December 2013 Archive

An Algebra of Relational Operations

In order to start our study of operations on relations, we shall learn about a special algebra, called relational algebra that comprises some simple but powerful ways to construct new relations from given relations. When the given relations are stored data, then the constructed

Set Operations on Relations

The three most common operations on sets are union, intersection, and difference. We assume the reader is familiar with these operations, which are described as follows on arbitrary sets R and S:

Selection / Cartesian Product

The selection operator, applied to a relation R, creates a new relation with a subset of R's tuples. The tuples in the resulting relation are those that satisfy some condition C that involves the attributes of R. We denote this operation σc(R). The schema for the resulting relation is the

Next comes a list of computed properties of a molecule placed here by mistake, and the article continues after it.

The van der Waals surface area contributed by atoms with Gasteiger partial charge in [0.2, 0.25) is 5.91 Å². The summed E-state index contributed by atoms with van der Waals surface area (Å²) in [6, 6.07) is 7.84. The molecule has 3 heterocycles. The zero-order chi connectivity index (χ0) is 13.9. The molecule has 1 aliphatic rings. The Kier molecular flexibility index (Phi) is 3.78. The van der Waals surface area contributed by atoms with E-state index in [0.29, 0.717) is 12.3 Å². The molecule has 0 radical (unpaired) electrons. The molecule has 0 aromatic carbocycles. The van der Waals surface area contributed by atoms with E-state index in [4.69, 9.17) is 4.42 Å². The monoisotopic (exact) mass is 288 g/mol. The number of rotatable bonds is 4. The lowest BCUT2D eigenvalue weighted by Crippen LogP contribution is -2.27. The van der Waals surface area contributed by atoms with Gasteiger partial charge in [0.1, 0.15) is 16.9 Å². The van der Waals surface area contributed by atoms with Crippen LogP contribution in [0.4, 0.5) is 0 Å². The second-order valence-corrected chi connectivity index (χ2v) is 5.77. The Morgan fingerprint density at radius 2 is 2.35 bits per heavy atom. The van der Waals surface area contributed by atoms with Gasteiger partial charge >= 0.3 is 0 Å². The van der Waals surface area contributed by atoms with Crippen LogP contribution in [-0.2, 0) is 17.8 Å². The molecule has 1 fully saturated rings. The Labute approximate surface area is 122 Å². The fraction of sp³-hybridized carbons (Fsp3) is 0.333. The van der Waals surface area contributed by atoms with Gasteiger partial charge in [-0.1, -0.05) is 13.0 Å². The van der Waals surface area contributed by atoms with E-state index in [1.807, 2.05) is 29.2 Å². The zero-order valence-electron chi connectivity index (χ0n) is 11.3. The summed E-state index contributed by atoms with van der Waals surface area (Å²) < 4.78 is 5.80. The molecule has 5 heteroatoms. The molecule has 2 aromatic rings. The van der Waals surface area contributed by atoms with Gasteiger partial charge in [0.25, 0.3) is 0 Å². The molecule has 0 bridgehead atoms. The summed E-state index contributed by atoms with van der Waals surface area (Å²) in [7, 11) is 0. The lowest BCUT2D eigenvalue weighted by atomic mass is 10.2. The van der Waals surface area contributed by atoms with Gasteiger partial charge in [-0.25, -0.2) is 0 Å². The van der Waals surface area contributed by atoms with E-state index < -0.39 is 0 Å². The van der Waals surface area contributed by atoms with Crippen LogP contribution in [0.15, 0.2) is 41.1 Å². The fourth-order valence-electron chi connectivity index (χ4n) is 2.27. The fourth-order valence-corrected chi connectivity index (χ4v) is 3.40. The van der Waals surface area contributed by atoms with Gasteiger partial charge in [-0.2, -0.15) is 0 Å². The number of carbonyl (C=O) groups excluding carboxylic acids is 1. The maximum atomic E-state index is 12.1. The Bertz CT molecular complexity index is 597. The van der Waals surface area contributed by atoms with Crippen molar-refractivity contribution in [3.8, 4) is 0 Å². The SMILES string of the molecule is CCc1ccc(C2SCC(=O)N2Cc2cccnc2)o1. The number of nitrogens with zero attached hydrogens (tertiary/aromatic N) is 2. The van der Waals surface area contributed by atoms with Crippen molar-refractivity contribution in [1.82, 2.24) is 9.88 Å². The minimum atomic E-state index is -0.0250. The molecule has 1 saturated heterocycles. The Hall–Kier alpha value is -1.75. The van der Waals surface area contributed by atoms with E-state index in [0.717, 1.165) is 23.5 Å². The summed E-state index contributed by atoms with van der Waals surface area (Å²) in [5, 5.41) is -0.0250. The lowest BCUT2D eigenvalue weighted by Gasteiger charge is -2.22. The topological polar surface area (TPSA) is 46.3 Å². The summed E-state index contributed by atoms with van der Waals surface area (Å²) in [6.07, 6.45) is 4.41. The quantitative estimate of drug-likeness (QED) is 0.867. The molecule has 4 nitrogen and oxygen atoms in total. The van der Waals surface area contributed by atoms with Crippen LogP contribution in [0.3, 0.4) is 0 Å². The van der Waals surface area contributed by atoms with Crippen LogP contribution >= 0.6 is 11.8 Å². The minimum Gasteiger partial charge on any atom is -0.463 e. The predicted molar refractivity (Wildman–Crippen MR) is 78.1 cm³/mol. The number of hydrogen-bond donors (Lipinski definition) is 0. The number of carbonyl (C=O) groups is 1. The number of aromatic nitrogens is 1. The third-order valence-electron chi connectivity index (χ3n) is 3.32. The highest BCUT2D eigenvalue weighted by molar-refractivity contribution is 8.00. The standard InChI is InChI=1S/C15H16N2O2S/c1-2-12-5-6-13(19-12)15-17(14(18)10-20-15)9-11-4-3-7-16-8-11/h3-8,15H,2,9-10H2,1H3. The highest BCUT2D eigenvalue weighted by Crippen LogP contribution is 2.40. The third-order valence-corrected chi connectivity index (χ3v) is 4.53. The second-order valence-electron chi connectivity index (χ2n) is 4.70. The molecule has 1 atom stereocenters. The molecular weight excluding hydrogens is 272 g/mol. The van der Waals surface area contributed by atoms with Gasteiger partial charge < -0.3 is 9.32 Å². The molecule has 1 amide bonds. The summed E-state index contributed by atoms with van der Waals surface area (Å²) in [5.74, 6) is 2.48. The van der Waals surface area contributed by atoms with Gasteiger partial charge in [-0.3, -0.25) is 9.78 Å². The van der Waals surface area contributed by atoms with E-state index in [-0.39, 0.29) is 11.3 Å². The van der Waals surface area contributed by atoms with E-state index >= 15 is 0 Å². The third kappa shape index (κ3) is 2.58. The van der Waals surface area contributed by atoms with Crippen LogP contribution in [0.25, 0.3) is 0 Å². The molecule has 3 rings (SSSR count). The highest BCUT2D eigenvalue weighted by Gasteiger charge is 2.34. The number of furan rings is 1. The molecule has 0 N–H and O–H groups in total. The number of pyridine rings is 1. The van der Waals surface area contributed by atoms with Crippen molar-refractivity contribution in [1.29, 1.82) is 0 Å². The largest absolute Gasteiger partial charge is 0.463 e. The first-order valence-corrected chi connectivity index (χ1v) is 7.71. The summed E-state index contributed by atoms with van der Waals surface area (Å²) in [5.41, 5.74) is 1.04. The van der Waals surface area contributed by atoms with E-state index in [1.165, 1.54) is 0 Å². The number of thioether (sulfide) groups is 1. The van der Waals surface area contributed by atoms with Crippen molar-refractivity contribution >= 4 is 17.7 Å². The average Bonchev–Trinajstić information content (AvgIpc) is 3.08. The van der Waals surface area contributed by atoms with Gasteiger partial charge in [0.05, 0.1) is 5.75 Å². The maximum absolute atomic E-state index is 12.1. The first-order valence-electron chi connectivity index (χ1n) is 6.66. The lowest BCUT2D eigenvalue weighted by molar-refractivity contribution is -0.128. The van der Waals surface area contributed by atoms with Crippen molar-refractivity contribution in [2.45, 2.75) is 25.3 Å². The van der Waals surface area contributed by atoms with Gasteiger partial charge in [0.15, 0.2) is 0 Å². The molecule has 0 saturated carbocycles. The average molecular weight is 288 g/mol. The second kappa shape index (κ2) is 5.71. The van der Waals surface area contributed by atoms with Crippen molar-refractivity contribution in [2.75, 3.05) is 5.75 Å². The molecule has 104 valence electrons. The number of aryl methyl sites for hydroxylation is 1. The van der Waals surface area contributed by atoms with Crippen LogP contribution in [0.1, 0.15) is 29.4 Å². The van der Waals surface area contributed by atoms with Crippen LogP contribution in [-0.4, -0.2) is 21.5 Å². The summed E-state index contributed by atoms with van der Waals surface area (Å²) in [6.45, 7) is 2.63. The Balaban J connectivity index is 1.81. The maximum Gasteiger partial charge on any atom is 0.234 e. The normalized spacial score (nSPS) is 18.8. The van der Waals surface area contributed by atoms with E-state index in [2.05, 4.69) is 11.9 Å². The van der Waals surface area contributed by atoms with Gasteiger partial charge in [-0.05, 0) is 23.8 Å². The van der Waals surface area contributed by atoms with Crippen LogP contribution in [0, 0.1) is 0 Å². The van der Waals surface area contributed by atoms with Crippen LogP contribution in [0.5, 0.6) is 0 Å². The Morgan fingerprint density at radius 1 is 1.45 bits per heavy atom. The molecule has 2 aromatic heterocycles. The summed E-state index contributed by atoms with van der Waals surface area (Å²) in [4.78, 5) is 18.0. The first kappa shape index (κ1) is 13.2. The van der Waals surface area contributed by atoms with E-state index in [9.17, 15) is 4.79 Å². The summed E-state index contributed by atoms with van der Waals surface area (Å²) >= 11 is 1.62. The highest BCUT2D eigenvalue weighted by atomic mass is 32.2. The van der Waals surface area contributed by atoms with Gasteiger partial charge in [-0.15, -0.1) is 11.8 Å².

Natural Joins / Theta-Joins

More frequently than we want to take the product of two relations, we find a need to join them by pairing only those tuples that match in some way. The simplest kind of match is the natural join of two relations R and S, denoted R x S, in which we pair only those tuples from R

Combining Operations to Form Queries

If all we could do was to write single operations on one or two relations as queries, then relational algebra would not be as useful as it is. On the other hand, relational algebra, like all algebras, allows us to form expressions of arbitrary complexity by applying operators either to

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